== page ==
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Theorem: Let G be a connected graph, then the following are equivalent

(i) each vertex of G has even degree

(ii)G has some cycles which between them use each edge of G once and only once

(iii) G is Eulerian

i don't quite get how to show (i)$\iff$ (ii). Also, it seems that (ii)$\implies$(i) is not quite right in generalenter image description here

see,there is cycle which use once and only once each of the edges of G but there are vertexes which are odd degree.

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For the condition to be true you have to end up at the same vertex where you start. Then $(ii)\Rightarrow (i)$ – Daniel Montealegre Mar 16 '12 at 3:38
And I thought the definition of Eulerian was condition $(ii)$. – Daniel Montealegre Mar 16 '12 at 3:38
Your conditions are equivalent to $G$ having a Eulerian cycle; "Eulerian graph" means a graph that has an Eulerian cycle;a graph that has an Eulerian path (a path that goes through every edge exactly once, but is not required to begin and end in the same place) is called "semi-Eulerian". The graph you draw has an Eulerian path, but not an Euler cycle. So it is not Eulerian, only semi-Eulerian. – Arturo Magidin Mar 16 '12 at 4:10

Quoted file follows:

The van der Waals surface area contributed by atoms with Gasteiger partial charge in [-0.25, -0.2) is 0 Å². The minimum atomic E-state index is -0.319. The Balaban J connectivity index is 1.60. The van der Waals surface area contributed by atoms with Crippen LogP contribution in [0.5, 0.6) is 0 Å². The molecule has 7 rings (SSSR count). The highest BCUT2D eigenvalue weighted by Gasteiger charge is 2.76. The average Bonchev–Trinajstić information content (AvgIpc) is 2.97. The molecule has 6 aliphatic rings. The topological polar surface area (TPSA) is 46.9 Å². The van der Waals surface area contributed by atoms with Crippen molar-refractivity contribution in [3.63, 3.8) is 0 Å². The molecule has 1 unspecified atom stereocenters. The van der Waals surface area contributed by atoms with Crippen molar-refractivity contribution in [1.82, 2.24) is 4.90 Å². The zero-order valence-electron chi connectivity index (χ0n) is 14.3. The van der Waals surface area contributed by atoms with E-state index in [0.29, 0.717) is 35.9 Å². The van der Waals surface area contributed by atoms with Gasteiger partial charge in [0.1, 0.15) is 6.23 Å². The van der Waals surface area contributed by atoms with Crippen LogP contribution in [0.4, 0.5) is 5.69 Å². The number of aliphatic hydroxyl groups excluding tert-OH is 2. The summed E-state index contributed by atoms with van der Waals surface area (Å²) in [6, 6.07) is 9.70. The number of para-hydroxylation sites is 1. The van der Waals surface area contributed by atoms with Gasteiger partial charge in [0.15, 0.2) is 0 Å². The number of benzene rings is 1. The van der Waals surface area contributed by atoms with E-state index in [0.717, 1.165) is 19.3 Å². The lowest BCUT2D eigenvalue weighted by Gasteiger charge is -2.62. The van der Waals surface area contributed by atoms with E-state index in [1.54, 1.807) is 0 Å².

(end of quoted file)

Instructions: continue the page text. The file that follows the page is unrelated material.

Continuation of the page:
@Graphth: The theorem doesn’t require that the graph be simple. – Brian M. Scott Mar 16 '12 at 14:00
up vote 2 down vote accepted

$\bf{Hint:}$ For $(i)\Rightarrow (ii)$. Start at $v_1$ then go to a random vertex $v_i$ and then go out to another randomly chosen vertex. You will not get stuck at a vertex because the degree is even unless it is the vertex you started with (Why?). After this, the idea is to expand your cycle. If you have not already walked through every edge, then you can expand it (Why?).

Hope this helps.

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